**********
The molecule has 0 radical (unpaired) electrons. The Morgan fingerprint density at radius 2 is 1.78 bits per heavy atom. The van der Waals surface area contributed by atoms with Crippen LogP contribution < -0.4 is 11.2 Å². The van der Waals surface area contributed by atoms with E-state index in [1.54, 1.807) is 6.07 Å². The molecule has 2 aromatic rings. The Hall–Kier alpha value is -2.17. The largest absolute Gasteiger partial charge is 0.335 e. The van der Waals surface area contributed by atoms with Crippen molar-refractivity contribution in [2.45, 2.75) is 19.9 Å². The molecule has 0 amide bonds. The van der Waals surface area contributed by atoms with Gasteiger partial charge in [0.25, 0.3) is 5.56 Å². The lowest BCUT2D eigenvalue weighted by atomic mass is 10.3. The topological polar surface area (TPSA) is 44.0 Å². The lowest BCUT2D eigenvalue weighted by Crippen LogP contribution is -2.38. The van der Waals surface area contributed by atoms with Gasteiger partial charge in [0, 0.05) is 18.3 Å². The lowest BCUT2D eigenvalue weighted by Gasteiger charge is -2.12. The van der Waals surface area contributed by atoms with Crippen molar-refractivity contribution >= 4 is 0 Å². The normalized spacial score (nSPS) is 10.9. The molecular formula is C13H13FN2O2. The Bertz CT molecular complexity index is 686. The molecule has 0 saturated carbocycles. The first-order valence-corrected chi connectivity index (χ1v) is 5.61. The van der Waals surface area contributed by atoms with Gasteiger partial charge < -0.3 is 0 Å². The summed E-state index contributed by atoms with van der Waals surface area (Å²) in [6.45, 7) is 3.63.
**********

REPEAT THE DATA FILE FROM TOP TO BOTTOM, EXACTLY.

The molecule has 0 radical (unpaired) electrons. The Morgan fingerprint density at radius 2 is 1.78 bits per heavy atom. The van der Waals surface area contributed by atoms with Crippen LogP contribution < -0.4 is 11.2 Å². The van der Waals surface area contributed by atoms with E-state index in [1.54, 1.807) is 6.07 Å². The molecule has 2 aromatic rings. The Hall–Kier alpha value is -2.17. The largest absolute Gasteiger partial charge is 0.335 e. The van der Waals surface area contributed by atoms with Crippen molar-refractivity contribution in [2.45, 2.75) is 19.9 Å². The molecule has 0 amide bonds. The van der Waals surface area contributed by atoms with Gasteiger partial charge in [0.25, 0.3) is 5.56 Å². The lowest BCUT2D eigenvalue weighted by atomic mass is 10.3. The topological polar surface area (TPSA) is 44.0 Å². The lowest BCUT2D eigenvalue weighted by Crippen LogP contribution is -2.38. The van der Waals surface area contributed by atoms with Gasteiger partial charge in [0, 0.05) is 18.3 Å². The lowest BCUT2D eigenvalue weighted by Gasteiger charge is -2.12. The van der Waals surface area contributed by atoms with Crippen molar-refractivity contribution >= 4 is 0 Å². The normalized spacial score (nSPS) is 10.9. The molecular formula is C13H13FN2O2. The Bertz CT molecular complexity index is 686. The molecule has 0 saturated carbocycles. The first-order valence-corrected chi connectivity index (χ1v) is 5.61. The van der Waals surface area contributed by atoms with Gasteiger partial charge < -0.3 is 0 Å². The summed E-state index contributed by atoms with van der Waals surface area (Å²) in [6.45, 7) is 3.63.